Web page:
In 2012 Grape Creek was selected as one of NFHP’s annual list of 10 Waters to Watch. Read more here
Grape Creek is a tributary to Dry Creek, a major tributary to the Russian River in Sonoma County, CA. The Russian River Valley watershed is NOAA’s first Habitat Focus Area as part of the agency-wide Habitat Blueprint effort. Habitat Focus Areas are places where NOAA anticipates pooling its resources and expertise to maximize the conservation of important habitat. Water and Wine is a partnership with grape growers in Northern California to enhance instream flows and salmonid habitat and fulfill agricultural water demands in Wine Country. It focuses on water supply solutions, stream restoration and public awareness. Launched in 2008, the program currently includes 20 wineries, ranches, vineyards, coalitions, commissions, and nonprofit organizations.
Location: 38.656 N, -122.96 W.
Purpose: The purpose of this project is to improve streamflow for steelhead trout and coho salmon in Grape Creek (and its tributary, Wine Creek) in Northern California Wine Country and to pilot a similar approach in other watersheds in coastal California (termed the Coastal Streamflow Stewardship Project). The approach is now being used in the Russian River and its tributaries in Sonoma County (Grape Creek, Mill Creek, Mark West Creek, Dutch Bill Creek, and Green Valley Creek – through the Coho Water Resources Partnership), in Pescadero and San Gregorio creeks in San Mateo County, in Little Arthur Creek in Santa Clara County (Pajaro River watershed), and in Chorro Creek in San Luis Obispo County.
Work performed: Increase dry season streamflow by developing projects that meet landowner water needs by either reducing (e.g., through efficiency improvements or frost fans) or shifting the demand for water (e.g., through winter storage of water for use later in the season). The dry season, from May through October, is the period when water needs are highest for residential, industrial, and agricultural uses alike, yet this period is marked by progressively lower streamflow until rain begins again in the fall.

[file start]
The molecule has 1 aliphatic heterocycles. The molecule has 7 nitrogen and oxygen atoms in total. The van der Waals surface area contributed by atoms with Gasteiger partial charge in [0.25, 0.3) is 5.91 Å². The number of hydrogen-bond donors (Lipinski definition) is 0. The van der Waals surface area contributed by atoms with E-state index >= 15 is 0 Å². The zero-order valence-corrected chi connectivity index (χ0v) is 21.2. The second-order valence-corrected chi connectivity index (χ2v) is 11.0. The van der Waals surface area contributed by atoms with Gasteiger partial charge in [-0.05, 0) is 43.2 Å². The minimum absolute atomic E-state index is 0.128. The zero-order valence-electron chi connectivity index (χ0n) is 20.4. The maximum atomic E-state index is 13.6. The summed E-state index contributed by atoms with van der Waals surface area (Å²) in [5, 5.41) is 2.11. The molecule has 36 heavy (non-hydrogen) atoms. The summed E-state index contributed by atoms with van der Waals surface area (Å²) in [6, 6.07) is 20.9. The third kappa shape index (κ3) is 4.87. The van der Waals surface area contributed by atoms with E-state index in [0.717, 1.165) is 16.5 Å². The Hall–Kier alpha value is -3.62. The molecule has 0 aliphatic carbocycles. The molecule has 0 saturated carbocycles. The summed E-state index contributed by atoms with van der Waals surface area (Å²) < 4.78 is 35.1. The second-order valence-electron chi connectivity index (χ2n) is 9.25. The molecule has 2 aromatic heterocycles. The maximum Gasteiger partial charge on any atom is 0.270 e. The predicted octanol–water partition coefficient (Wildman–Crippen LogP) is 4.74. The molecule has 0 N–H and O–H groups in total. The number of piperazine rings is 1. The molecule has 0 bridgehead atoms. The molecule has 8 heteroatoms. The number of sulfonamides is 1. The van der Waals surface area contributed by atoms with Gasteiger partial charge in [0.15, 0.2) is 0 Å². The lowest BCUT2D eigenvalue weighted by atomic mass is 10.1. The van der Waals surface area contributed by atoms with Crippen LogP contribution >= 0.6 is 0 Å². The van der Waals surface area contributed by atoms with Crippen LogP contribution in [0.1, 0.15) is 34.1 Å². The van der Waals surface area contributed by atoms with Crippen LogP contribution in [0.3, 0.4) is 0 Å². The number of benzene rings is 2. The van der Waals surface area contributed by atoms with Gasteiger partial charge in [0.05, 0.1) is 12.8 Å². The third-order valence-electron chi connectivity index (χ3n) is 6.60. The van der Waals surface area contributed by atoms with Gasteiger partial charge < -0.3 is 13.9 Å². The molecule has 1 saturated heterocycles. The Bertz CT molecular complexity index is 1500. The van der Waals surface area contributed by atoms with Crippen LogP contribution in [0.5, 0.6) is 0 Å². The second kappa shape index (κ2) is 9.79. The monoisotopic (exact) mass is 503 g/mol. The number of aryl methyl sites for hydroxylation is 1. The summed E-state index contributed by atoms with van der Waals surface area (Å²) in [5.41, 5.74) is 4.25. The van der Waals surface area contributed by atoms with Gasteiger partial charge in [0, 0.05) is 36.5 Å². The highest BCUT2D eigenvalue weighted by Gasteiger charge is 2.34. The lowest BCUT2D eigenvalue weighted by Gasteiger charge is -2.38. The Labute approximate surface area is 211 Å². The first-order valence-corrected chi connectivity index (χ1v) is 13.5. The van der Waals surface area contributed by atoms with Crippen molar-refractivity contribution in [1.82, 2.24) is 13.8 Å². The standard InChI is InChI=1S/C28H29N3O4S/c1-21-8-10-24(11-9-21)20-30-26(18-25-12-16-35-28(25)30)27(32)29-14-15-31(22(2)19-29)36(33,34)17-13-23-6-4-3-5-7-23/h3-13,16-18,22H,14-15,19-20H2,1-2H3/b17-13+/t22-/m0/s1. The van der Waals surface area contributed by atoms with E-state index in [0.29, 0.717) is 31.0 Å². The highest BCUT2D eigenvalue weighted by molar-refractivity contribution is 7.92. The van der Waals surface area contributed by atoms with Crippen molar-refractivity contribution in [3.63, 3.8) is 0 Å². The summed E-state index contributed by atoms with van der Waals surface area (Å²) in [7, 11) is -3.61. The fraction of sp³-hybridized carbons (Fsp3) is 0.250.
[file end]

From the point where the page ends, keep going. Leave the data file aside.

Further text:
Benefits: Through the project, we obtained information about existing water need and demand, fisheries resources, streamflow, the relationship between flow and habitat, and water rights to understand whether the approach would be both beneficial (i.e., water can be taken in the winter without impacts to fish or injury to other water users and that the projects will result in summer flow benefits) and feasible (i.e., from landowner, permitting, and engineering perspectives) in each watershed. We completed Streamflow Improvement Plans for each watershed, which summarized the results of our monitoring efforts and recommended priority actions and projects to improve instream flow.
The Upper Grape Creek Project was completed in the fall/winter of 2012. Streamflow and fisheries monitoring efforts and streamflow improvement project development are ongoing.
Partners: Dean Witter Foundation, G. Mazzera Company, Gold Ridge Resource Conservation District, Martorana Family Winery, National Fish and Wildlife Foundation, National Oceanic and Atmospheric Administration, Natural Resource Conservation Service, Occidental Arts and Ecology Center’s WATER Institute, Quivira Vineyards and Winery, Richard and Rhoda Goldman Fund, S.D. Bechtel, Jr. Foundation, Sonoma County Water Agency, Sotoyome Resource Conservation District, Storesund Consulting, Trout Unlimited, U.C. Cooperative Extension/California Sea Grant, U.S. Fish and Wildlife Service, Weed Farms, Wildlife Conservation Society, Wine Creek Ranch, and many other landowners adjacent to Grape and Wine creeks